2008 Dog Days of Summer – The Rise of the East?

So it appears the dog days of the offseason are upon us. While there’s a possibility of some roster movement before the Knicks preseason starts, it’s likely that on most days there will be no changes. So until there’s serious NBA news, each week I’d like to come up with a topic for everyone to discuss. This week I’ll stick with the NBA, but as the summer moves on, I promise nothing.

The rise of the East?

It seems that since Jordan’s second retirement, the NBA has been dominated by the West. For years the NBA’s biggest matchups involved the Lakers, Spurs, Kings, Mavs, or Suns depending on the year. Although the two conferences have split the last 6 championships, it’s generally thought that the West has more teams of championship caliber. For instance if the West’s 6th best team by record, the Utah Jazz, won the title it would be more plausible than the East’s 6th best team (Toronto).

Eventually imbalances like this even out. For most of the 80s & early 90s, the NFL was dominated by the NFC as the AFC would go 14 years without winning a Super Bowl. But since then an NFC team has been crowned champion only 3 times in an 11 year span. So it’s not a question of if the East will catch up, it’s a question of when.

This NBA offseason seems to have benefited the East. Lost in the Baron Davis/Elton Brand/Clippers story was that the Sixers were the big winners. Between Dalembert, Iguodala, and Brand Philadelphia might have one of the league’s best defenses. If Brand is healthy, the Sixers go from a middle of the road team to an Eastern powerhouse. The Chicago Bulls were a 49 win team two seasons ago and ended up with the #1 overall pick this year. Derrick Rose should give them production at the point guard position where Kirk Hinrich regressed heavily. Similarly the Miami Heat added the #2 pick, and Michael Beasley combined with a full season from All Stars Dwayne Wade and Shawn Marion could make them a strong rebound candidate in 2009. Meanwhile there are a few Eastern teams led by young stars that could take a step forward next year, like Orlando, Cleveland, and Toronto.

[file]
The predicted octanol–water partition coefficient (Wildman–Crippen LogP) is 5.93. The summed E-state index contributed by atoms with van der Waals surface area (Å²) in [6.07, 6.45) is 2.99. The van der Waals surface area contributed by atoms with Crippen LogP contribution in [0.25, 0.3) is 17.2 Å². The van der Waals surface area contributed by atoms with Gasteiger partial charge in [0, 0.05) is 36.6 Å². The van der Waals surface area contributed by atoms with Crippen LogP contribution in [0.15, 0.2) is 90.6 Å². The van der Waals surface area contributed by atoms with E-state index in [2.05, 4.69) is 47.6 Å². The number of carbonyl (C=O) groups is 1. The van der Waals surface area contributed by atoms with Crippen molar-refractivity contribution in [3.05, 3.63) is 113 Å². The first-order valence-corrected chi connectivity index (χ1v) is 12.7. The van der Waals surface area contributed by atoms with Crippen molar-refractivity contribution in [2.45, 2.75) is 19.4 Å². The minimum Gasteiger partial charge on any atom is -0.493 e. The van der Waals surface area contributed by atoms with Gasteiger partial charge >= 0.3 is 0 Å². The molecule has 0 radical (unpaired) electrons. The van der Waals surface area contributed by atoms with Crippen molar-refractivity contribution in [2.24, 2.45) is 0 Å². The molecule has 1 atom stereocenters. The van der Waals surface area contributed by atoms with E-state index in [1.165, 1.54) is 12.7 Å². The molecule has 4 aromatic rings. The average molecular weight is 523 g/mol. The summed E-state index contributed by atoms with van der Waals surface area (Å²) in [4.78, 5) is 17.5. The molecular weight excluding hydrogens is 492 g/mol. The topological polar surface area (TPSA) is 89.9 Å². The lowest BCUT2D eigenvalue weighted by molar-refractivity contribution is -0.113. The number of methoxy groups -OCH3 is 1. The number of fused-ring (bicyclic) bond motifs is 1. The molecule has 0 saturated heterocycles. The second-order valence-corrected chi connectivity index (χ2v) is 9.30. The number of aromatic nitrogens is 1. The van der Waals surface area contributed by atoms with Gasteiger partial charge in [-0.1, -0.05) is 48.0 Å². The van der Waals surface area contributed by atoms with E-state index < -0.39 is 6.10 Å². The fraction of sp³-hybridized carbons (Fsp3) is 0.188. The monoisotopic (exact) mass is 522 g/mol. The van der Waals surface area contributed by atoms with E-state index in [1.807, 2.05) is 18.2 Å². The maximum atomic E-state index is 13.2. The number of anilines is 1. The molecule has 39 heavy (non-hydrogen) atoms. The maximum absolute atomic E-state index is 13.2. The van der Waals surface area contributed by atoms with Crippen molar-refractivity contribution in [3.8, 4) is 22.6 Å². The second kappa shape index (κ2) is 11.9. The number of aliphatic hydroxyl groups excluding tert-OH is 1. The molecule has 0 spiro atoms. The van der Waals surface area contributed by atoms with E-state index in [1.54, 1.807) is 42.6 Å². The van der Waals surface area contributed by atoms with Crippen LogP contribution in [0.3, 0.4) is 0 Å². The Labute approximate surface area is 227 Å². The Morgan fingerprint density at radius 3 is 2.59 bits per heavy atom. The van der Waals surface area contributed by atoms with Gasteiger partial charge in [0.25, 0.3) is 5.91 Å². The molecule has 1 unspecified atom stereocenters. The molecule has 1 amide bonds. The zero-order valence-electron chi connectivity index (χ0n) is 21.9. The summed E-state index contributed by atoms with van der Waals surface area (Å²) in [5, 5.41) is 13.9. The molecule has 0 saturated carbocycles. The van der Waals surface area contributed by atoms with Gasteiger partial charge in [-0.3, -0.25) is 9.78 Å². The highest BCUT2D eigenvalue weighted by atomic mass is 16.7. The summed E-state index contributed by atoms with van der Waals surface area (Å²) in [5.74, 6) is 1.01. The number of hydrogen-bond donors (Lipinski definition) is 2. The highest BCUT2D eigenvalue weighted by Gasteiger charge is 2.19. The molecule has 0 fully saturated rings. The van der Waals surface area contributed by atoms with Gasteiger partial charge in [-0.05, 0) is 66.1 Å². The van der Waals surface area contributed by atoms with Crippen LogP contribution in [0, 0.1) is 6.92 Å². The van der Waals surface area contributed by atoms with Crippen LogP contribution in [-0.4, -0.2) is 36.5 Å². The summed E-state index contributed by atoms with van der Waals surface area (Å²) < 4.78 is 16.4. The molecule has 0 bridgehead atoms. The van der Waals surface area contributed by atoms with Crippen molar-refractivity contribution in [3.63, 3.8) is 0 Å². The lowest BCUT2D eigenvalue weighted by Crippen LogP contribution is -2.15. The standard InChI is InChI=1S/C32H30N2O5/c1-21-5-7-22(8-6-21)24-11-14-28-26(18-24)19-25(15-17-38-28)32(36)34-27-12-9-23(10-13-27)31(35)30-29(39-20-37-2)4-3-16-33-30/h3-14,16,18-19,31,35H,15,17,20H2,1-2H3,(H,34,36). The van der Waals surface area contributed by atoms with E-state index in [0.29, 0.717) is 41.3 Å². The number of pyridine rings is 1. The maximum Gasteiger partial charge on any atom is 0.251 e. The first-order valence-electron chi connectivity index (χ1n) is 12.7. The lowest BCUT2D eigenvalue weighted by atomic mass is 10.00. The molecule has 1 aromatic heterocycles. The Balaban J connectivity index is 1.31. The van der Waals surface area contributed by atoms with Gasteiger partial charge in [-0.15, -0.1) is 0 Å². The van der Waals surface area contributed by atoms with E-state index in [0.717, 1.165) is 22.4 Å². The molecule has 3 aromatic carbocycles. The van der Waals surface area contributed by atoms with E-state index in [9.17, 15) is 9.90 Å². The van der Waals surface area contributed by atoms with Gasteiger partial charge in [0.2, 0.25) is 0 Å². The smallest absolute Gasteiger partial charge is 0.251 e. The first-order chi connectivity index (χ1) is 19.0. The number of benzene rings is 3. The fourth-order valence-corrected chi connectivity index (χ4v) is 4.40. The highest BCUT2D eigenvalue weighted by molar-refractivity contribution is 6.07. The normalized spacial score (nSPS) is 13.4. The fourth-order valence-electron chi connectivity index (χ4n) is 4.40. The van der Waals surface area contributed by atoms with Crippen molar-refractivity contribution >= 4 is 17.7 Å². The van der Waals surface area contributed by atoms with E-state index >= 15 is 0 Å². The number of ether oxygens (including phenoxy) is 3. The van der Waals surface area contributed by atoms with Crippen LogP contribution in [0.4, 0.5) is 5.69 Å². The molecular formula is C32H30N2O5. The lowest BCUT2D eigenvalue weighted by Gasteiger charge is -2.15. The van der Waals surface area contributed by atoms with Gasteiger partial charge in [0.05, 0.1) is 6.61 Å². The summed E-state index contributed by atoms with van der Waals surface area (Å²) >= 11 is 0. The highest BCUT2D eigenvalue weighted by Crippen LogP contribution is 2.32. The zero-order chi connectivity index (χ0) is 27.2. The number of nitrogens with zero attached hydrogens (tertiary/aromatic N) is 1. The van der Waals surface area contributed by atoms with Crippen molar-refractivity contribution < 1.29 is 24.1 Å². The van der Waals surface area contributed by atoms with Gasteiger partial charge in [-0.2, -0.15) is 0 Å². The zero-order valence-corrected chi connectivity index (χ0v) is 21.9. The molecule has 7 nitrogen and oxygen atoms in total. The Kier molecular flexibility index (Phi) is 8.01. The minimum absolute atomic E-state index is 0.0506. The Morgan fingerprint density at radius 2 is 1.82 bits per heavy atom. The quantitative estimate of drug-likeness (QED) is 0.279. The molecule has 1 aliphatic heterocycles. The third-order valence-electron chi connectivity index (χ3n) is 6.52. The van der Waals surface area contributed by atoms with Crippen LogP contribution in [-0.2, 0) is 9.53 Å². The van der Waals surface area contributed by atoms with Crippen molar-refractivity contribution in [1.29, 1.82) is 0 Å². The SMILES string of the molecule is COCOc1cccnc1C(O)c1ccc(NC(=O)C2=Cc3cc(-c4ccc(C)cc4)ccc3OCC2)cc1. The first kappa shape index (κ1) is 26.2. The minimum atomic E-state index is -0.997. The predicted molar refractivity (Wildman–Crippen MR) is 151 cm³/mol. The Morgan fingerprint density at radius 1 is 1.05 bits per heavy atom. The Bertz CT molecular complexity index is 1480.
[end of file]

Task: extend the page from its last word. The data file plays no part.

Last year the league’s two best teams were in the East. The Celtics won 66 games and the Pistons won 59. Although Boston has already lost a key role player (Posey), Detroit’s roster remains largely unchanged. If one or two of the other Eastern teams can break the 55 win barrier, then it’s likely that the gap between conferences may no longer exist.

Growing Ref Scandal

The Tim Donaghy story goes on: drip, drip, drip. I’m a skeptic by nature, an anti-conspiracy theorist. It’s easy to believe that a ref with a gambling problem decided to shade the games he worked; it’s hard to believe he was part of a complex conspiracy – given how hard it is to keep a secret — and even harder to think that the NBA office would be so stupid as to try to cover up said conspiracy. Disgraced ref Donaghy has made some wild allegations, but without corroborating evidence, his credibility is low.  And yet there’s a story out today that’s making me think twice.  

According to Fox News, court documents show that Donaghy made 134 phone calls to fellow ref Steve Foster between October 2006 and April 2007, a period in which he was betting on games. According to the report, most of the calls were short and came before or after games that have been called into question.  Now, that’s a lot of calls — almost daily, on average. The only person Donaghy called more often was the guy who placed bets for him.